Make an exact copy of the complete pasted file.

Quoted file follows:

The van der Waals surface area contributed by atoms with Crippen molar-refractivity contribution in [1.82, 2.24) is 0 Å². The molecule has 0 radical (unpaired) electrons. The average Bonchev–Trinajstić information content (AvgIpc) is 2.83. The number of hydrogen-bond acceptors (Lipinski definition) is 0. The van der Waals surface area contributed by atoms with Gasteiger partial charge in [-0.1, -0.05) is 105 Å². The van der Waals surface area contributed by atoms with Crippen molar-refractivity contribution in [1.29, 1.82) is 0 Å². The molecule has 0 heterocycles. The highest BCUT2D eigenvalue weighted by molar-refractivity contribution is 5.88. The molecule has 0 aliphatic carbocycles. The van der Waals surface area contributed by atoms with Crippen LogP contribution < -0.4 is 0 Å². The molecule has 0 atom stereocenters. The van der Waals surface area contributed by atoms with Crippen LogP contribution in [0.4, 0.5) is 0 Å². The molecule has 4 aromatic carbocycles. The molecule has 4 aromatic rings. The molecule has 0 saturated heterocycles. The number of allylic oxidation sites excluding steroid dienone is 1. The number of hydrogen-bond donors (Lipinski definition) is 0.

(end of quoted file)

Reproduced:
The van der Waals surface area contributed by atoms with Crippen molar-refractivity contribution in [1.82, 2.24) is 0 Å². The molecule has 0 radical (unpaired) electrons. The average Bonchev–Trinajstić information content (AvgIpc) is 2.83. The number of hydrogen-bond acceptors (Lipinski definition) is 0. The van der Waals surface area contributed by atoms with Gasteiger partial charge in [-0.1, -0.05) is 105 Å². The van der Waals surface area contributed by atoms with Crippen molar-refractivity contribution in [1.29, 1.82) is 0 Å². The molecule has 0 heterocycles. The highest BCUT2D eigenvalue weighted by molar-refractivity contribution is 5.88. The molecule has 0 aliphatic carbocycles. The van der Waals surface area contributed by atoms with Crippen LogP contribution < -0.4 is 0 Å². The molecule has 0 atom stereocenters. The van der Waals surface area contributed by atoms with Crippen LogP contribution in [0.4, 0.5) is 0 Å². The molecule has 4 aromatic carbocycles. The molecule has 4 aromatic rings. The molecule has 0 saturated heterocycles. The number of allylic oxidation sites excluding steroid dienone is 1. The number of hydrogen-bond donors (Lipinski definition) is 0.